Document Type

Journal Article

Publisher

B M J Group

School

Medical and Health Sciences

Comments

This article was originally published as: Gonzales, T. K., Yonker, J. A., Chang, V., Roan, C. L., Herd, P., & Atwood, C. S. (2017). Myocardial infarction in the Wisconsin Longitudinal Study: the interaction among environmental, health, social, behavioural and genetic factors. BMJ open, 7(1), e011529. Original article available here

Abstract

Objectives This study examined how environmental, health, social, behavioural and genetic factors interact to contribute to myocardial infarction (MI) risk.

Design Survey data collected by Wisconsin Longitudinal Study (WLS), USA, from 1957 to 2011, including 235 environmental, health, social and behavioural factors, and 77 single- nucleotide polymorphisms were analysed for association with MI. To identify associations with MI we utilized recursive partitioning and random forest prior to logistic regression and chi-squared analyses.

Participants 6198 WLS participants (2938 men; 3260 women) who (1) had a MI before 72 years and (2) had a MI between 65 and 72 years.

Results In men, stroke (LR OR: 5.01, 95% CI 3.36 to 7.48), high cholesterol (3.29, 2.59 to 4.18), diabetes (3.24, 2.53 to 4.15) and high blood pressure (2.39, 1.92 to 2.96) were significantly associated with MI up to 72 years of age. For those with high cholesterol, the interaction of smoking and lower alcohol consumption increased prevalence from 23% to 41%, with exposure to dangerous working conditions, a factor not previously linked with MI, further increasing prevalence to 50%. Conversely, MI was reported in <2.5% of men with normal cholesterol and no history of diabetes or depression. Only stroke (4.08, 2.17 to 7.65) and diabetes (2.71, 1.81 to 4.04) by 65 remained significantly associated with MI for men after age 65. For women, diabetes (5.62, 4.08 to 7.75), high blood pressure (3.21, 2.34 to 4.39), high cholesterol (2.03, 1.38 to 3.00) and dissatisfaction with their financial situation (4.00, 1.94 to 8.27) were significantly associated with MI up to 72 years of age. Conversely, often engaging in physical activity alone (0.53, 0.32 to 0.89) or with others (0.34, 0.21 to 0.57) was associated with the largest reduction in odds of MI. Being non-diabetic with normal blood pressure and engaging in physical activity often lowered prevalence of MI to 0.2%. Only diabetes by 65 (4.25, 2.50 to 7.24) and being exposed to dangerous work conditions at 54 (2.24, 1.36 to 3.69) remained significantly associated with MI for women after age 65, while still menstruating at 54 (0.46, 0.23 to 0.91) was associated with reduced odds of MI.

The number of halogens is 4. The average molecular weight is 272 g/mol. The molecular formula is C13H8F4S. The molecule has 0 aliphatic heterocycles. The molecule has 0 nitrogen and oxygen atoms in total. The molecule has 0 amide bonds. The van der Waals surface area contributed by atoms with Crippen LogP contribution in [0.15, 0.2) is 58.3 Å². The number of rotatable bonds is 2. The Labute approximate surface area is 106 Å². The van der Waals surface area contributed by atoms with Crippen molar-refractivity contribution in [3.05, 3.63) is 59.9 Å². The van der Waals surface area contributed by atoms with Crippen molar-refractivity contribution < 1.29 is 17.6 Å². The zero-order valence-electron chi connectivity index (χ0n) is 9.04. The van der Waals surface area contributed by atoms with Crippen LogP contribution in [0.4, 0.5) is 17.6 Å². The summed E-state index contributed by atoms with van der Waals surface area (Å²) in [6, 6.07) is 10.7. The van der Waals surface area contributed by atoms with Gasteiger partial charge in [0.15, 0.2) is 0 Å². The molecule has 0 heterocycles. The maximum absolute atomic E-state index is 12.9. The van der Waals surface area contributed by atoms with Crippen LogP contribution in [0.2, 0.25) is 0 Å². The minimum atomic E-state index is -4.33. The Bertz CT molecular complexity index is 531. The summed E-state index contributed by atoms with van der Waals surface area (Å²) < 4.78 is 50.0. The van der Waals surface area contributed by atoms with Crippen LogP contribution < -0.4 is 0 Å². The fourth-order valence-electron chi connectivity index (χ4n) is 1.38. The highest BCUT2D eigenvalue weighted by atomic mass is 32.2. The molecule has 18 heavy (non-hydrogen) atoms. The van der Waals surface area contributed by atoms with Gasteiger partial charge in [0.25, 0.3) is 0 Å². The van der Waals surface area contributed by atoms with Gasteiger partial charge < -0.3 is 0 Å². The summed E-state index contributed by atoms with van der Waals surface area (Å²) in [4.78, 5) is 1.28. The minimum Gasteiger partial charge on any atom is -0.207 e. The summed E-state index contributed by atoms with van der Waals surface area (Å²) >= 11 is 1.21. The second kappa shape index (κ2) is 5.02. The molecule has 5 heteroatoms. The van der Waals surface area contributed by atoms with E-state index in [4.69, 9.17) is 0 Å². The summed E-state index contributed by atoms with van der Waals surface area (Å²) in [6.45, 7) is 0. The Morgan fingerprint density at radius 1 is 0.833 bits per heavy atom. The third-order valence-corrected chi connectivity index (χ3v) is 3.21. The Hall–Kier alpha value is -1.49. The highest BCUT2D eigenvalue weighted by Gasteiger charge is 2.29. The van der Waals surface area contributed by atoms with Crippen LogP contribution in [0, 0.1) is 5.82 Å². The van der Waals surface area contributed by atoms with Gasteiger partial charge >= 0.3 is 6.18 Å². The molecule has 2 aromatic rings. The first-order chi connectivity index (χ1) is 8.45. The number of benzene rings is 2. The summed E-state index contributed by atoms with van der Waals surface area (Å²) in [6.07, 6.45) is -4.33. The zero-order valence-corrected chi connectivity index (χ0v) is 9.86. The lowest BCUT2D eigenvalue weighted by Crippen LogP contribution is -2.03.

Conclusions Together these results indicate important differences in factors associated with MI between the sexes, that combinations of factors greatly influence the likelihood of MI, that MI-associated factors change and associations weaken after 65 years of age in both sexes, and that the limited genotypes assessed were secondary to environmental, health, social and behavioral factors.

DOI

10.1136/bmjopen-2016-011529

Creative Commons License

Creative Commons Attribution-Noncommercial 4.0 License
This work is licensed under a Creative Commons Attribution-Noncommercial 4.0 License

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